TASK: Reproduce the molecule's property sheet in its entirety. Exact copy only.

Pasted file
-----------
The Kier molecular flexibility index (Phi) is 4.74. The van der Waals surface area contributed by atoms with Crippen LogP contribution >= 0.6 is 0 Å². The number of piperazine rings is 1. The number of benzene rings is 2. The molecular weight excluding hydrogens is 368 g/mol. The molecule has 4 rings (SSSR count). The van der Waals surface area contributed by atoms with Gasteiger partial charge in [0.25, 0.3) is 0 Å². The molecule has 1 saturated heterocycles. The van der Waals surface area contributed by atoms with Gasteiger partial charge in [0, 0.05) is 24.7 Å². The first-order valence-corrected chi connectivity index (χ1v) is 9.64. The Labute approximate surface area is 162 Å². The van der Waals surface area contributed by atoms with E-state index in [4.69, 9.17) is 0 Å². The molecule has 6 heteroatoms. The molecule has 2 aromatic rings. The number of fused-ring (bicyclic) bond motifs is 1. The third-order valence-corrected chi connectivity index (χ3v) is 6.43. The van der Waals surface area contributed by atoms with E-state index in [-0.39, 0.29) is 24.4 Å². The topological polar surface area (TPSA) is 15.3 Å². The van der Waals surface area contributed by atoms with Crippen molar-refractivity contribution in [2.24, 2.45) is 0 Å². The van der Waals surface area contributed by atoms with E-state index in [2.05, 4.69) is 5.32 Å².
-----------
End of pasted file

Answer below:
The Kier molecular flexibility index (Phi) is 4.74. The van der Waals surface area contributed by atoms with Crippen LogP contribution >= 0.6 is 0 Å². The number of piperazine rings is 1. The number of benzene rings is 2. The molecular weight excluding hydrogens is 368 g/mol. The molecule has 4 rings (SSSR count). The van der Waals surface area contributed by atoms with Gasteiger partial charge in [0.25, 0.3) is 0 Å². The molecule has 1 saturated heterocycles. The van der Waals surface area contributed by atoms with Gasteiger partial charge in [0, 0.05) is 24.7 Å². The first-order valence-corrected chi connectivity index (χ1v) is 9.64. The Labute approximate surface area is 162 Å². The van der Waals surface area contributed by atoms with E-state index in [4.69, 9.17) is 0 Å². The molecule has 6 heteroatoms. The molecule has 2 aromatic rings. The number of fused-ring (bicyclic) bond motifs is 1. The third-order valence-corrected chi connectivity index (χ3v) is 6.43. The van der Waals surface area contributed by atoms with E-state index in [-0.39, 0.29) is 24.4 Å². The topological polar surface area (TPSA) is 15.3 Å². The van der Waals surface area contributed by atoms with Crippen molar-refractivity contribution in [2.24, 2.45) is 0 Å². The van der Waals surface area contributed by atoms with E-state index in [2.05, 4.69) is 5.32 Å².